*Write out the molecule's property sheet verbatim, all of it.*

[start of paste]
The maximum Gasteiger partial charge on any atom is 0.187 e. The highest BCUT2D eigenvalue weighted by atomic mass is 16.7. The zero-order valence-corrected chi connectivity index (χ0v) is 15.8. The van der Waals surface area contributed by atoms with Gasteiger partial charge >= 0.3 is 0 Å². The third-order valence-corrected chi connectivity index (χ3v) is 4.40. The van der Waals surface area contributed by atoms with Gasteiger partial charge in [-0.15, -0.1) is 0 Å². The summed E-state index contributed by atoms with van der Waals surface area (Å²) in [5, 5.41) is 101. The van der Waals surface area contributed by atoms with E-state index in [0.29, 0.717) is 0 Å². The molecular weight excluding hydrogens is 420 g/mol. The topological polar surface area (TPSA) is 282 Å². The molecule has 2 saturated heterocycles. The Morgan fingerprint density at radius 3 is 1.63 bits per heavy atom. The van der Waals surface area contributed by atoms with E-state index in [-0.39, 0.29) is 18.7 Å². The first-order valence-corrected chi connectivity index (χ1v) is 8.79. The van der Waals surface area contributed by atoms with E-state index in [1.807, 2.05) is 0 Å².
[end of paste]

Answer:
The maximum Gasteiger partial charge on any atom is 0.187 e. The highest BCUT2D eigenvalue weighted by atomic mass is 16.7. The zero-order valence-corrected chi connectivity index (χ0v) is 15.8. The van der Waals surface area contributed by atoms with Gasteiger partial charge >= 0.3 is 0 Å². The third-order valence-corrected chi connectivity index (χ3v) is 4.40. The van der Waals surface area contributed by atoms with Gasteiger partial charge in [-0.15, -0.1) is 0 Å². The summed E-state index contributed by atoms with van der Waals surface area (Å²) in [5, 5.41) is 101. The van der Waals surface area contributed by atoms with E-state index in [0.29, 0.717) is 0 Å². The molecular weight excluding hydrogens is 420 g/mol. The topological polar surface area (TPSA) is 282 Å². The molecule has 2 saturated heterocycles. The Morgan fingerprint density at radius 3 is 1.63 bits per heavy atom. The van der Waals surface area contributed by atoms with E-state index in [-0.39, 0.29) is 18.7 Å². The first-order valence-corrected chi connectivity index (χ1v) is 8.79. The van der Waals surface area contributed by atoms with E-state index in [1.807, 2.05) is 0 Å².